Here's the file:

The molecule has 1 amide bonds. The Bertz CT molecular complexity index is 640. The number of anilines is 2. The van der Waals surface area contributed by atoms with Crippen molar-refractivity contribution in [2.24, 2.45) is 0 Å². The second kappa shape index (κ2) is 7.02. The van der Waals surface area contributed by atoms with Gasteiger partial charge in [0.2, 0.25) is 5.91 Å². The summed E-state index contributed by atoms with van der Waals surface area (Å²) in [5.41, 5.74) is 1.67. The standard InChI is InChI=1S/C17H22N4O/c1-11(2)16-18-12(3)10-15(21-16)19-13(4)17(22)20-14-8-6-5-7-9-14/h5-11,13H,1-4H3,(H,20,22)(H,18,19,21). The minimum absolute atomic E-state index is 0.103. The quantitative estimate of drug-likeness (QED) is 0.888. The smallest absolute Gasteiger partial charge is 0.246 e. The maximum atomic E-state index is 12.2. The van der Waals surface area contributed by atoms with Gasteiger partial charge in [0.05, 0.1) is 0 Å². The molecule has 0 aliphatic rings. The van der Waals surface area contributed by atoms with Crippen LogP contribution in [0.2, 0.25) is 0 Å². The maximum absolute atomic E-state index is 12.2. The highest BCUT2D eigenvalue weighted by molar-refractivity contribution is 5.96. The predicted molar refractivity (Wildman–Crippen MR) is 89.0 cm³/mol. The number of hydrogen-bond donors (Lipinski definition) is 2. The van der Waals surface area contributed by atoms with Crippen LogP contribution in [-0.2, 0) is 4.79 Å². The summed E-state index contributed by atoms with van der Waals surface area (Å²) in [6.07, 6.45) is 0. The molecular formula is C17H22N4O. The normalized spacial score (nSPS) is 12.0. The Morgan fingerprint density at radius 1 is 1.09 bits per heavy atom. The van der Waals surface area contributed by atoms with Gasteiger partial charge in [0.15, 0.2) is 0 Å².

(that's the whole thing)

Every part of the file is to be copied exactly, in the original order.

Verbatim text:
The molecule has 1 amide bonds. The Bertz CT molecular complexity index is 640. The number of anilines is 2. The van der Waals surface area contributed by atoms with Crippen molar-refractivity contribution in [2.24, 2.45) is 0 Å². The second kappa shape index (κ2) is 7.02. The van der Waals surface area contributed by atoms with Gasteiger partial charge in [0.2, 0.25) is 5.91 Å². The summed E-state index contributed by atoms with van der Waals surface area (Å²) in [5.41, 5.74) is 1.67. The standard InChI is InChI=1S/C17H22N4O/c1-11(2)16-18-12(3)10-15(21-16)19-13(4)17(22)20-14-8-6-5-7-9-14/h5-11,13H,1-4H3,(H,20,22)(H,18,19,21). The minimum absolute atomic E-state index is 0.103. The quantitative estimate of drug-likeness (QED) is 0.888. The smallest absolute Gasteiger partial charge is 0.246 e. The maximum atomic E-state index is 12.2. The van der Waals surface area contributed by atoms with Gasteiger partial charge in [0.05, 0.1) is 0 Å². The molecule has 0 aliphatic rings. The van der Waals surface area contributed by atoms with Crippen LogP contribution in [0.2, 0.25) is 0 Å². The maximum absolute atomic E-state index is 12.2. The highest BCUT2D eigenvalue weighted by molar-refractivity contribution is 5.96. The predicted molar refractivity (Wildman–Crippen MR) is 89.0 cm³/mol. The number of hydrogen-bond donors (Lipinski definition) is 2. The van der Waals surface area contributed by atoms with Crippen LogP contribution in [-0.2, 0) is 4.79 Å². The summed E-state index contributed by atoms with van der Waals surface area (Å²) in [6.07, 6.45) is 0. The molecular formula is C17H22N4O. The normalized spacial score (nSPS) is 12.0. The Morgan fingerprint density at radius 1 is 1.09 bits per heavy atom. The van der Waals surface area contributed by atoms with Gasteiger partial charge in [0.15, 0.2) is 0 Å².